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April 2019 Vol. 15 No. 1

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Elizabeth Alford

Adrift

When my room takes on the yellow cast of late afternoon, sun slanting through breaks in the blinds, I think of dandelions: how, below the surface, their roots spread and sprout, taking hold in the most drought-ridden soil, breaking through even the most stubborn concrete. Leaves unfold eagerly. Blossoms turn their heads to follow the brilliance of the day and shy away at night. They multiply, pollen passing from plant to insect, insect to plant. And when they are ready to die, the slightest breeze sends their seeds flying out into the world to find new homes. Whether they float for three feet or thirty miles makes no difference.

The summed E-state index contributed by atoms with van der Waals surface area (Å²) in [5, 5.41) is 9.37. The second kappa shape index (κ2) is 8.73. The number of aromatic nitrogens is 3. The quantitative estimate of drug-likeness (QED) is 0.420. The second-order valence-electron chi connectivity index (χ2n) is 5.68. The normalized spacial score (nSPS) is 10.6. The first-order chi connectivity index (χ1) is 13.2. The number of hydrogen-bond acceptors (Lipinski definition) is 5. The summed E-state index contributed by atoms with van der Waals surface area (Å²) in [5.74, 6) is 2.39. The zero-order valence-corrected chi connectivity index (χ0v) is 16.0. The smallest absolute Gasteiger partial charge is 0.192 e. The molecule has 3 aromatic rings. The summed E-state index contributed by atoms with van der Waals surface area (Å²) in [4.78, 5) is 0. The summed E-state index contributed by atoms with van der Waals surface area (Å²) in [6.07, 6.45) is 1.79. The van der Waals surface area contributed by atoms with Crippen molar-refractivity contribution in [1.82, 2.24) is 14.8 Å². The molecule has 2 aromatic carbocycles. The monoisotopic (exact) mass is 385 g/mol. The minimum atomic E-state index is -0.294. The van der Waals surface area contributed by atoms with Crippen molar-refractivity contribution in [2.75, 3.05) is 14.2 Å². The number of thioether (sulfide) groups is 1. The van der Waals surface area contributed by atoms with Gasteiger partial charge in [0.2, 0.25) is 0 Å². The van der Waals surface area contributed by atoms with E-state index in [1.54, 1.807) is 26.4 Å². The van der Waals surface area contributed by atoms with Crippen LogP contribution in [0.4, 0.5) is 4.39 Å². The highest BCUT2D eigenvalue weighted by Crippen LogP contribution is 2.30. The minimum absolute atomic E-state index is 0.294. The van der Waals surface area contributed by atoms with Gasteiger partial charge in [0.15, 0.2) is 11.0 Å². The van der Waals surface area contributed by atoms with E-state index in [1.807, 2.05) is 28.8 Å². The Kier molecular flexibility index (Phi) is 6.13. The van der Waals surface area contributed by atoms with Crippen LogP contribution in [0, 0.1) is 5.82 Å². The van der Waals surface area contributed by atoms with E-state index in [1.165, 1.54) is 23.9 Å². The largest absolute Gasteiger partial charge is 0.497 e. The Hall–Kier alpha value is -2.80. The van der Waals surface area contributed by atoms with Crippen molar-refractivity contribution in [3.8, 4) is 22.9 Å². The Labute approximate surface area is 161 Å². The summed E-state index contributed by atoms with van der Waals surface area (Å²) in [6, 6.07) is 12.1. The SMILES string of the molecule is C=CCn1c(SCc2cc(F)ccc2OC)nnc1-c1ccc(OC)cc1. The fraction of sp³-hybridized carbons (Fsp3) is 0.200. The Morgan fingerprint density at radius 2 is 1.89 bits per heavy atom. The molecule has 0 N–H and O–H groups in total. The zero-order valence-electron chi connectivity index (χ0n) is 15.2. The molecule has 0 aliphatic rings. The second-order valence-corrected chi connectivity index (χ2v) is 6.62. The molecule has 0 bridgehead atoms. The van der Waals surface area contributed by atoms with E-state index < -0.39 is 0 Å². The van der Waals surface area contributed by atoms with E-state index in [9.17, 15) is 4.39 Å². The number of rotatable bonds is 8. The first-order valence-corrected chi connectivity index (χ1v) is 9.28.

pausing mid-kiss
to take a photo
of our shadows…
how little light
we have left


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